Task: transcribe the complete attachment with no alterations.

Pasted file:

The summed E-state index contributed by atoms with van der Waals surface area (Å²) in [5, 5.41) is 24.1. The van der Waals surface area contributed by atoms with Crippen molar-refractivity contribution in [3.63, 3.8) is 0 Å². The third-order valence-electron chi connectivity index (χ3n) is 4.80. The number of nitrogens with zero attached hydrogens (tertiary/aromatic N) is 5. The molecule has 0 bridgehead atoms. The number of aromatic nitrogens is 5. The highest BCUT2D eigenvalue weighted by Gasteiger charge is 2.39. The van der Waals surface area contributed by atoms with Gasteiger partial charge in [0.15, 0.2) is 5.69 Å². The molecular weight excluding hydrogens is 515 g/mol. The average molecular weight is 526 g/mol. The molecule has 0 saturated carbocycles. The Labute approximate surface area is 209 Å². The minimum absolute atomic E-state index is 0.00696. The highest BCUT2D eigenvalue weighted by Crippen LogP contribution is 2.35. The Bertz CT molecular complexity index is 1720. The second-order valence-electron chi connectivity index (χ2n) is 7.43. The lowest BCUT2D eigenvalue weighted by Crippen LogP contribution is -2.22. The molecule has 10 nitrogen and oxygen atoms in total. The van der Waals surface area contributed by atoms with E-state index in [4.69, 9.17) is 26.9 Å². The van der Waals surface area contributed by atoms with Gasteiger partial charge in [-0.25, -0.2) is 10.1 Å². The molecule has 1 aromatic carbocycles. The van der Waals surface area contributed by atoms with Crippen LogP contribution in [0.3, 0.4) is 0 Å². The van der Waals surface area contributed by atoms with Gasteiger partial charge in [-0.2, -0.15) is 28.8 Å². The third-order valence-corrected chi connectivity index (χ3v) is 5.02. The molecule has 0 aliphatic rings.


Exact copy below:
The summed E-state index contributed by atoms with van der Waals surface area (Å²) in [5, 5.41) is 24.1. The van der Waals surface area contributed by atoms with Crippen molar-refractivity contribution in [3.63, 3.8) is 0 Å². The third-order valence-electron chi connectivity index (χ3n) is 4.80. The number of nitrogens with zero attached hydrogens (tertiary/aromatic N) is 5. The molecule has 0 bridgehead atoms. The number of aromatic nitrogens is 5. The highest BCUT2D eigenvalue weighted by Gasteiger charge is 2.39. The van der Waals surface area contributed by atoms with Gasteiger partial charge in [0.15, 0.2) is 5.69 Å². The molecular weight excluding hydrogens is 515 g/mol. The average molecular weight is 526 g/mol. The molecule has 0 saturated carbocycles. The Labute approximate surface area is 209 Å². The minimum absolute atomic E-state index is 0.00696. The highest BCUT2D eigenvalue weighted by Crippen LogP contribution is 2.35. The Bertz CT molecular complexity index is 1720. The second-order valence-electron chi connectivity index (χ2n) is 7.43. The lowest BCUT2D eigenvalue weighted by Crippen LogP contribution is -2.22. The molecule has 10 nitrogen and oxygen atoms in total. The van der Waals surface area contributed by atoms with E-state index in [4.69, 9.17) is 26.9 Å². The van der Waals surface area contributed by atoms with Gasteiger partial charge in [-0.25, -0.2) is 10.1 Å². The molecule has 1 aromatic carbocycles. The van der Waals surface area contributed by atoms with Crippen LogP contribution in [0.3, 0.4) is 0 Å². The van der Waals surface area contributed by atoms with Gasteiger partial charge in [-0.2, -0.15) is 28.8 Å². The third-order valence-corrected chi connectivity index (χ3v) is 5.02. The molecule has 0 aliphatic rings.